We invite friends, colleagues and family of Merry Harris to join together on May 28th at 11am for the unveiling of a sculpture which is being installed at the Urban Farm, 16 Tudor Street Binghamton, in memory of Merry Harris. Merry was a cherished VINES volunteer, among her many other roles in the Binghamton community.
Connection through gardening was a theme in Merry's life. Working in flower beds and vegetable gardens with her parents, she learned that soil under fingernails and dirty knees were evidence of time well spent. She firmly believed that human relationships can be built on the sentiments of shared cultivation – the expectancy following planting, and the pride in succeeding blossoms, blooms, and harvests. It is for this that her family and community remember her so frequently and fondly engaged in the development of green spaces. As Director of Economic Development for the City of Binghamton, she was a moving force in the establishment of community gardens, like those of Vines. Her family hopes that this sculpture, Patterns, will encourage others to spend time with one another and the earth in a space that is so emblematic of individual and community health.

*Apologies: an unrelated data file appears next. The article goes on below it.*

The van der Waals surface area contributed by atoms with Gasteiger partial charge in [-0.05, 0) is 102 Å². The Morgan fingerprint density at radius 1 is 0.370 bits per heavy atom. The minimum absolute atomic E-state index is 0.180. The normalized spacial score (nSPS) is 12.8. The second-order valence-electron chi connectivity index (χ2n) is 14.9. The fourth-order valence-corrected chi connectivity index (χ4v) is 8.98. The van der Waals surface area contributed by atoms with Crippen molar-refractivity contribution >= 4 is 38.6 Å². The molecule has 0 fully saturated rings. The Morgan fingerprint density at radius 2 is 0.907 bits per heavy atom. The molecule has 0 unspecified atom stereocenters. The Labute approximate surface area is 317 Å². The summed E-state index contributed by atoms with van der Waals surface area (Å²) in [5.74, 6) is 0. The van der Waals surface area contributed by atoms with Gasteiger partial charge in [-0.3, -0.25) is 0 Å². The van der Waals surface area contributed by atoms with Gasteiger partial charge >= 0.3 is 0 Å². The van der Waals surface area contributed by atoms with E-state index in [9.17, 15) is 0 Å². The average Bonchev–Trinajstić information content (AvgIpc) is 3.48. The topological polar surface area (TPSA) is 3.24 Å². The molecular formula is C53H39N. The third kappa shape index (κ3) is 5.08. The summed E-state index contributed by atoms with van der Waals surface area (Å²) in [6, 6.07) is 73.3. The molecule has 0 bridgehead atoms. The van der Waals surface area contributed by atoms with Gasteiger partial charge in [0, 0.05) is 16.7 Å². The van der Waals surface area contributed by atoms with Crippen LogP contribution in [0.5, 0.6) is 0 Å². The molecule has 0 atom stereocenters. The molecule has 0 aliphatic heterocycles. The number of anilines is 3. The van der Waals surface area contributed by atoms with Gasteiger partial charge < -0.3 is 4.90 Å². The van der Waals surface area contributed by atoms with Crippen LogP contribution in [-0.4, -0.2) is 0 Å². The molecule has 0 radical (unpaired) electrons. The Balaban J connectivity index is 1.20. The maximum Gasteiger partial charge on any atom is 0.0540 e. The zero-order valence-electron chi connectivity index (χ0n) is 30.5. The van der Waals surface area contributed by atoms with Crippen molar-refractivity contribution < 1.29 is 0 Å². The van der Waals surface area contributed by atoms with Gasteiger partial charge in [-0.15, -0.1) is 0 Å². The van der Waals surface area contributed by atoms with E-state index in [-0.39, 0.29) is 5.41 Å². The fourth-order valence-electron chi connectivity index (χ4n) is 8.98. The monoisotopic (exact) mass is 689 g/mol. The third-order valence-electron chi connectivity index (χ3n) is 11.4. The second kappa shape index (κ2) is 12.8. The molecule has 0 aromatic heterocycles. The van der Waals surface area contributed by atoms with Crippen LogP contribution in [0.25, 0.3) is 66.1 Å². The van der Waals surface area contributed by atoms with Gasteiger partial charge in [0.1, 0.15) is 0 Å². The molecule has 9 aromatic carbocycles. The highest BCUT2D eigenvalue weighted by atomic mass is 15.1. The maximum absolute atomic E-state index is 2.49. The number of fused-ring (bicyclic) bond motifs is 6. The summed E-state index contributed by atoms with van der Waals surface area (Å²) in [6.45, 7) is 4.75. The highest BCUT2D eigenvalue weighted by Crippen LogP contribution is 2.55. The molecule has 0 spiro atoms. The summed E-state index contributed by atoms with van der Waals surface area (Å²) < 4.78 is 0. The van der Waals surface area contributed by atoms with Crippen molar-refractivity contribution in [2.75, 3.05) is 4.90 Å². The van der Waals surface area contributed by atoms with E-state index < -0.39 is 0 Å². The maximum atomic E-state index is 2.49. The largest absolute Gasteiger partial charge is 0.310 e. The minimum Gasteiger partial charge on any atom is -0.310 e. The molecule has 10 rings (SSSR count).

The sculpture, entitled Patterns, was conceived by Merry’s husband John Perticone and family along with brother Kent Harris in collaboration with artist Robert Griffith, an internationally recognized artist and Professor Emeritus at Marywood University with home and studio in Pennsylvania. It commemorates the dedication and generosity of Merry Harris demonstrated through her involvement with VINES. It is #1 in an edition of five sculptures in her name being installed at four additional venues in the US. Incorporated in the sculpture is a phrase credited to Merry Harris: "basic patterns that imply the underlying unity of existence."